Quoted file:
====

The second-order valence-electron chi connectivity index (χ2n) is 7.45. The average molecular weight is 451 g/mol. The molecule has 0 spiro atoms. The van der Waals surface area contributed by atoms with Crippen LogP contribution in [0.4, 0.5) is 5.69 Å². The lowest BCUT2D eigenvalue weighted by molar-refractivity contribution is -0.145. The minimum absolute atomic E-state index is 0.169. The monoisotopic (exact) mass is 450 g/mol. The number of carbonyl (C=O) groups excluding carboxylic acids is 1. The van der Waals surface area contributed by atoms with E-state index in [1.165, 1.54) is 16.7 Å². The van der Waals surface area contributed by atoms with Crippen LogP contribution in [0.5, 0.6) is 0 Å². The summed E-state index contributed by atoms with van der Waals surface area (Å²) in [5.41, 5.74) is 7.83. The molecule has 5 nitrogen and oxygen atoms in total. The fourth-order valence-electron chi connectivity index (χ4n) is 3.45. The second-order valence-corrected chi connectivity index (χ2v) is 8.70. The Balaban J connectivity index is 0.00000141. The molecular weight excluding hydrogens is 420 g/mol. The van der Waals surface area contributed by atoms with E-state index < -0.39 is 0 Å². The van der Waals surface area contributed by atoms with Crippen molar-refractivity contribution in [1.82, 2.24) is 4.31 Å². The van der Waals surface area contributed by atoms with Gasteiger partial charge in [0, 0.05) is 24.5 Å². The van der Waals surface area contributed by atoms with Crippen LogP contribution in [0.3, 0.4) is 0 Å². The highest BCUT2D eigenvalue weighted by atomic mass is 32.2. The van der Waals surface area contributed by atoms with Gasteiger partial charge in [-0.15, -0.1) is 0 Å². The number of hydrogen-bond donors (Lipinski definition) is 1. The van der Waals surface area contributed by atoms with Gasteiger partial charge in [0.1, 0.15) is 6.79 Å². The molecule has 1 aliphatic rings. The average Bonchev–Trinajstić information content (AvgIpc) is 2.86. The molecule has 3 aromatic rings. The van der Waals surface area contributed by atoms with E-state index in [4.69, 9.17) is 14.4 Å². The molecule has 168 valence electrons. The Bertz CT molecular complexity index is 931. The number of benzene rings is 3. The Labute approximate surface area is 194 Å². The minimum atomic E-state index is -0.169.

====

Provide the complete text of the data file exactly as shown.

The second-order valence-electron chi connectivity index (χ2n) is 7.45. The average molecular weight is 451 g/mol. The molecule has 0 spiro atoms. The van der Waals surface area contributed by atoms with Crippen LogP contribution in [0.4, 0.5) is 5.69 Å². The lowest BCUT2D eigenvalue weighted by molar-refractivity contribution is -0.145. The minimum absolute atomic E-state index is 0.169. The monoisotopic (exact) mass is 450 g/mol. The number of carbonyl (C=O) groups excluding carboxylic acids is 1. The van der Waals surface area contributed by atoms with E-state index in [1.165, 1.54) is 16.7 Å². The van der Waals surface area contributed by atoms with Crippen LogP contribution in [0.5, 0.6) is 0 Å². The summed E-state index contributed by atoms with van der Waals surface area (Å²) in [5.41, 5.74) is 7.83. The molecule has 5 nitrogen and oxygen atoms in total. The fourth-order valence-electron chi connectivity index (χ4n) is 3.45. The second-order valence-corrected chi connectivity index (χ2v) is 8.70. The Balaban J connectivity index is 0.00000141. The molecular weight excluding hydrogens is 420 g/mol. The van der Waals surface area contributed by atoms with E-state index < -0.39 is 0 Å². The van der Waals surface area contributed by atoms with Crippen molar-refractivity contribution in [1.82, 2.24) is 4.31 Å². The van der Waals surface area contributed by atoms with Gasteiger partial charge in [0, 0.05) is 24.5 Å². The van der Waals surface area contributed by atoms with Crippen LogP contribution in [0.3, 0.4) is 0 Å². The highest BCUT2D eigenvalue weighted by atomic mass is 32.2. The van der Waals surface area contributed by atoms with Gasteiger partial charge in [-0.15, -0.1) is 0 Å². The number of hydrogen-bond donors (Lipinski definition) is 1. The van der Waals surface area contributed by atoms with Gasteiger partial charge in [0.1, 0.15) is 6.79 Å². The molecule has 1 aliphatic rings. The average Bonchev–Trinajstić information content (AvgIpc) is 2.86. The molecule has 3 aromatic rings. The van der Waals surface area contributed by atoms with E-state index in [4.69, 9.17) is 14.4 Å². The molecule has 168 valence electrons. The Bertz CT molecular complexity index is 931. The number of benzene rings is 3. The Labute approximate surface area is 194 Å². The minimum atomic E-state index is -0.169.